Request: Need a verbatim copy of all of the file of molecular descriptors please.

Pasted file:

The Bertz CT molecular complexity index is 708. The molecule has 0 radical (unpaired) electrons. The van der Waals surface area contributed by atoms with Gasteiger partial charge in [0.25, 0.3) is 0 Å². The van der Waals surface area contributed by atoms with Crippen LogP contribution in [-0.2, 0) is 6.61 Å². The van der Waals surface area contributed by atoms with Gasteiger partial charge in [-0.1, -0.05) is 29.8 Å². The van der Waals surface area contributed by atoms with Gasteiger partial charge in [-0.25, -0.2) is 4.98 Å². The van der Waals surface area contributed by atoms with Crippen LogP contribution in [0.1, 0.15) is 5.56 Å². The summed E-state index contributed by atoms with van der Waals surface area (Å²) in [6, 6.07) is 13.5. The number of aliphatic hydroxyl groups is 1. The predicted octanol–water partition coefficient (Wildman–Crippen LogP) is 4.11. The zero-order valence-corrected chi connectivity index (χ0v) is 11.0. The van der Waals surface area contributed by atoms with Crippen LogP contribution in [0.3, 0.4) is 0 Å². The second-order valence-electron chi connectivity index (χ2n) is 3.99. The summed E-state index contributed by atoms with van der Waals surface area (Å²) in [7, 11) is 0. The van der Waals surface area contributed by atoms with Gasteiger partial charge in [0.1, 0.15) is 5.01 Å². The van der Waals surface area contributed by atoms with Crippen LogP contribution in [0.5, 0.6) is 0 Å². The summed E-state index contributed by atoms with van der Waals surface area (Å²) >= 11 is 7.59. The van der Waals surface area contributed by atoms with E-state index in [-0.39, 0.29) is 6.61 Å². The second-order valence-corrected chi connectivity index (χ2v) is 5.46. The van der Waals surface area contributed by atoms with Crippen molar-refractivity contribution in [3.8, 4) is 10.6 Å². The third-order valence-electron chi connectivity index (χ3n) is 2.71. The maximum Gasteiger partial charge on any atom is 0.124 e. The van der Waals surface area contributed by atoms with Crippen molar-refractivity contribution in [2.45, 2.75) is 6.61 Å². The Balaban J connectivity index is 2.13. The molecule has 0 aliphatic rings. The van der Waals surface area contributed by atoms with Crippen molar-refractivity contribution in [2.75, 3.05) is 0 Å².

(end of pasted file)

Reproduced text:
The Bertz CT molecular complexity index is 708. The molecule has 0 radical (unpaired) electrons. The van der Waals surface area contributed by atoms with Gasteiger partial charge in [0.25, 0.3) is 0 Å². The van der Waals surface area contributed by atoms with Crippen LogP contribution in [-0.2, 0) is 6.61 Å². The van der Waals surface area contributed by atoms with Gasteiger partial charge in [-0.1, -0.05) is 29.8 Å². The van der Waals surface area contributed by atoms with Gasteiger partial charge in [-0.25, -0.2) is 4.98 Å². The van der Waals surface area contributed by atoms with Crippen LogP contribution in [0.1, 0.15) is 5.56 Å². The summed E-state index contributed by atoms with van der Waals surface area (Å²) in [6, 6.07) is 13.5. The number of aliphatic hydroxyl groups is 1. The predicted octanol–water partition coefficient (Wildman–Crippen LogP) is 4.11. The zero-order valence-corrected chi connectivity index (χ0v) is 11.0. The van der Waals surface area contributed by atoms with Crippen LogP contribution in [0.3, 0.4) is 0 Å². The second-order valence-electron chi connectivity index (χ2n) is 3.99. The summed E-state index contributed by atoms with van der Waals surface area (Å²) in [7, 11) is 0. The van der Waals surface area contributed by atoms with Gasteiger partial charge in [0.1, 0.15) is 5.01 Å². The van der Waals surface area contributed by atoms with Crippen LogP contribution in [0.5, 0.6) is 0 Å². The summed E-state index contributed by atoms with van der Waals surface area (Å²) >= 11 is 7.59. The van der Waals surface area contributed by atoms with E-state index in [-0.39, 0.29) is 6.61 Å². The second-order valence-corrected chi connectivity index (χ2v) is 5.46. The van der Waals surface area contributed by atoms with Crippen molar-refractivity contribution in [3.8, 4) is 10.6 Å². The third-order valence-electron chi connectivity index (χ3n) is 2.71. The maximum Gasteiger partial charge on any atom is 0.124 e. The van der Waals surface area contributed by atoms with Crippen molar-refractivity contribution in [2.45, 2.75) is 6.61 Å². The Balaban J connectivity index is 2.13. The molecule has 0 aliphatic rings. The van der Waals surface area contributed by atoms with Crippen molar-refractivity contribution in [2.75, 3.05) is 0 Å².